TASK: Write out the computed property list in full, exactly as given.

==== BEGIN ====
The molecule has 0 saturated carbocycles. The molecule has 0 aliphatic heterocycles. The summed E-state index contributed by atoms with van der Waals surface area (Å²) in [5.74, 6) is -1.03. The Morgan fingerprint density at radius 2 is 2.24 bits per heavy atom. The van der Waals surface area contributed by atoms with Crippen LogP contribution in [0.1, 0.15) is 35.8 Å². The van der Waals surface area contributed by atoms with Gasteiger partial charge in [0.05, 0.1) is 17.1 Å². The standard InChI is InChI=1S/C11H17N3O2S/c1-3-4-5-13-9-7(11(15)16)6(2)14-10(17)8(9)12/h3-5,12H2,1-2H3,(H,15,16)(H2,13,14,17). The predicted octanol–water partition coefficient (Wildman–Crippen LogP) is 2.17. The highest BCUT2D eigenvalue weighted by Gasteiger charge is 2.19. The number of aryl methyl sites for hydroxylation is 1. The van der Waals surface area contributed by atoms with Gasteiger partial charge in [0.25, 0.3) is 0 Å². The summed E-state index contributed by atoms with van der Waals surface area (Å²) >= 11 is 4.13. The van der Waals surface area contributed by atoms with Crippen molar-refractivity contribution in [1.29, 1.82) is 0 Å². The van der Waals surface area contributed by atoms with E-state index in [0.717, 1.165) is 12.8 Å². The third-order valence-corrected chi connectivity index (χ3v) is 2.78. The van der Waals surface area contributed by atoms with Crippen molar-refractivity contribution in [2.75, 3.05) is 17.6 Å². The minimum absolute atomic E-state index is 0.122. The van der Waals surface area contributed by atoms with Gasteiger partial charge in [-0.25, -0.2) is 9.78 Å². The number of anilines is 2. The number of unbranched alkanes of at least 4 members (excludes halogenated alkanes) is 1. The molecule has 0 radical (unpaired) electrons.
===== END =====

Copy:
The molecule has 0 saturated carbocycles. The molecule has 0 aliphatic heterocycles. The summed E-state index contributed by atoms with van der Waals surface area (Å²) in [5.74, 6) is -1.03. The Morgan fingerprint density at radius 2 is 2.24 bits per heavy atom. The van der Waals surface area contributed by atoms with Crippen LogP contribution in [0.1, 0.15) is 35.8 Å². The van der Waals surface area contributed by atoms with Gasteiger partial charge in [0.05, 0.1) is 17.1 Å². The standard InChI is InChI=1S/C11H17N3O2S/c1-3-4-5-13-9-7(11(15)16)6(2)14-10(17)8(9)12/h3-5,12H2,1-2H3,(H,15,16)(H2,13,14,17). The predicted octanol–water partition coefficient (Wildman–Crippen LogP) is 2.17. The highest BCUT2D eigenvalue weighted by Gasteiger charge is 2.19. The number of aryl methyl sites for hydroxylation is 1. The van der Waals surface area contributed by atoms with Gasteiger partial charge in [0.25, 0.3) is 0 Å². The summed E-state index contributed by atoms with van der Waals surface area (Å²) >= 11 is 4.13. The van der Waals surface area contributed by atoms with Crippen molar-refractivity contribution in [1.29, 1.82) is 0 Å². The van der Waals surface area contributed by atoms with E-state index in [0.717, 1.165) is 12.8 Å². The third-order valence-corrected chi connectivity index (χ3v) is 2.78. The van der Waals surface area contributed by atoms with Crippen molar-refractivity contribution in [2.75, 3.05) is 17.6 Å². The minimum absolute atomic E-state index is 0.122. The van der Waals surface area contributed by atoms with Gasteiger partial charge in [-0.25, -0.2) is 9.78 Å². The number of anilines is 2. The number of unbranched alkanes of at least 4 members (excludes halogenated alkanes) is 1. The molecule has 0 radical (unpaired) electrons.